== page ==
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How buy-back centres are building a foundation for recycling

Buy-back centres are facilities that pay a fee to waste collectors for the delivery of recyclables in the areas which they operate. These centres provide a vehicle for waste reclaimers to earn an income.

Buy-back centres are facilities that pay a fee to waste collectors for the delivery of recyclables in the areas which they operate. These centres provide a vehicle for waste reclaimers to earn an income.

Our government recognises that recycling can help to sustain the livelihoods of poorer communities. In 1998, the Department of Environmental Affairs and Tourism launched a campaign to encourage entrepreneurs to open their own buy-back centres.

Buy-back centres are established as multi-recycling centres, for the buying, sorting and resale of various plastics materials and other recyclables such as paper, cans and glass or bottles.

Individual waste reclaimers sell their recyclable waste to buy-back centres to earn an income. There is a close interaction between the buy-back centres and the collectors, and most visit the buy-back centres on a daily basis. At these centres, these entrepreneurs are mostly paid on an ad hoc basis for delivering certain types and grades of recyclables.

The buy-back centres are privately owned facilities where mostly waste from households and businesses termed post-consumer waste is bought and temporarily stored. Such facilities support subsistence waste collectors and create jobs.

Buy-back centres can be found in all major centres across the country. They are mainly located in low-income and densely populated areas or in commercial or industrial zones. These centres act as satellite stations for the larger recycling centres because they need to be where the collectors are.  

They are critical to ensuring that more recyclables can be reclaimed in a scalable manner. This not only benefits individuals but also helps to protect the environment. Recycling companies could never collect all of the recyclables on their own and rely on buy-back centres, much like other suppliers of waste, to the business to supply them with additional waste.

Zoning regulations, affordable letting space and the industrial area’s nearness to the commercial zone of the area are the main motivations for the site selections. The locations are regarded by all stakeholders to be ideal.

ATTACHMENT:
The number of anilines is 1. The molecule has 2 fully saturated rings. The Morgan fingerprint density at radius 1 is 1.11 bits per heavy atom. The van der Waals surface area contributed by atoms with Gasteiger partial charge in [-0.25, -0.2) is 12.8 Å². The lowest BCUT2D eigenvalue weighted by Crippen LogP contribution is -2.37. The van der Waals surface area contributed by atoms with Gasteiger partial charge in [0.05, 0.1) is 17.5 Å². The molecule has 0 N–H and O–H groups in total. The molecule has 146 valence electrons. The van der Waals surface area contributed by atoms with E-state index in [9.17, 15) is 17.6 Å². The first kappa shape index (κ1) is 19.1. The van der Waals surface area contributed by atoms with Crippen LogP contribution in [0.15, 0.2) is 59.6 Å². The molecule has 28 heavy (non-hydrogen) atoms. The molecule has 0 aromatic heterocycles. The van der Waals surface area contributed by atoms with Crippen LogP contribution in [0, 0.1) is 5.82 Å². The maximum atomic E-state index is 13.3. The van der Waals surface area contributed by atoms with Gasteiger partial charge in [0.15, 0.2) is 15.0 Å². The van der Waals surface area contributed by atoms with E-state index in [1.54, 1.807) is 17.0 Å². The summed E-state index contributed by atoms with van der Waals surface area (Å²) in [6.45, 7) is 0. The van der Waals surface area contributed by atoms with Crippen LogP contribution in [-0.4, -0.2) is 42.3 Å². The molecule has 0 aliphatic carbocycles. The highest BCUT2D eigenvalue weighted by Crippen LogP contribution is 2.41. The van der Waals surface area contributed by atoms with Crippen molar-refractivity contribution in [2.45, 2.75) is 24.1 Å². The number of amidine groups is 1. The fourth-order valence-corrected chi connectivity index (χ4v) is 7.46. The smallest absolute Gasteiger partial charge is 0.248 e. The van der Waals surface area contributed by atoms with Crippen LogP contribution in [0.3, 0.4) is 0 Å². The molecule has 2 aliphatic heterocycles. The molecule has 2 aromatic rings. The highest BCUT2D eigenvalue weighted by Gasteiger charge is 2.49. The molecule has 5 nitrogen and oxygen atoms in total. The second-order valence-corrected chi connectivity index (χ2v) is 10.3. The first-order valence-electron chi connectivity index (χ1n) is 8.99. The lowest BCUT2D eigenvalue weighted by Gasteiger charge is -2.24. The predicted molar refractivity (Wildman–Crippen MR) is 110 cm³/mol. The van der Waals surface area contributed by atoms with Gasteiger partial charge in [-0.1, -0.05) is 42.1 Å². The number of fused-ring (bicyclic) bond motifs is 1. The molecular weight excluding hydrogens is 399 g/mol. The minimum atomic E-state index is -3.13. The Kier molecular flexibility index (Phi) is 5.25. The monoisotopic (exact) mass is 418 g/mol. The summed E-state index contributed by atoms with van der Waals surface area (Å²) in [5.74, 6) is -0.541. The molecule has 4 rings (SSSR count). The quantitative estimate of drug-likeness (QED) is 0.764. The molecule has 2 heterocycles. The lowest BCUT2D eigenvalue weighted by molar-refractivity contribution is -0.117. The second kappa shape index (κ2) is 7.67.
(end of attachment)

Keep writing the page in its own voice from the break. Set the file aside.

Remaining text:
These businesses are often directly supported by a recycling company – like Mpact Recycling - that may offer training, assistance with setup once the business is operating on a suitable location and infrastructure such as bags, containers, etc to enable reclaimers to collect waste for them. Most buy-back centres accept all types of waste that is sorted on the premises and then sold to the companies like Mpact Recycling.

The establishment of a buy-back centre requires input from provincial and national government, and local municipalities all play a significant role. This includes identifying available land, conducting environmental impact assessments and granting operating permits.

It is important to ensure that sufficient sources of recycling materials are created for buy-back centres. These sources will contribute directly in terms of volume recoveries on a monthly basis.

Aside from its own operations in major centres in South Africa, Mpact Recycling supports buy-back centres, where collectors deliver waste paper for payment, thus promoting local beneficiation of raw materials. Mpact Recycling also buys additional material from independent dealers throughout the country. In addition, the development of small enterprises has been supported to facilitate the group’s collection strategies.

Mpact Recycling is able to provide an end market for the waste collected, even in times of over-supply. This ensures that local recycling entrepreneurs are able to continue trading and grow their businesses. Mpact’s storage facilities, such as the Mpact Springs Central Distribution Centre in Gauteng, are all well equipped to process large amounts of waste with optimum handling and the transportation of waste material.

Through its commitment to living the circular economy, Mpact Recycling is able to uplift local communities and empower them to create a cleaner environment.

Recycling is generally considered as one of the less dynamic segments of our country’s informal economy. Waste recycling can, however, offer development opportunities for these communities.

If you’re looking for more information or support and advice to open your own buy-back centre, or to become part of Mpact’s supplier database, visit https://www.mpactrecycling.co.za/contact-us/find-us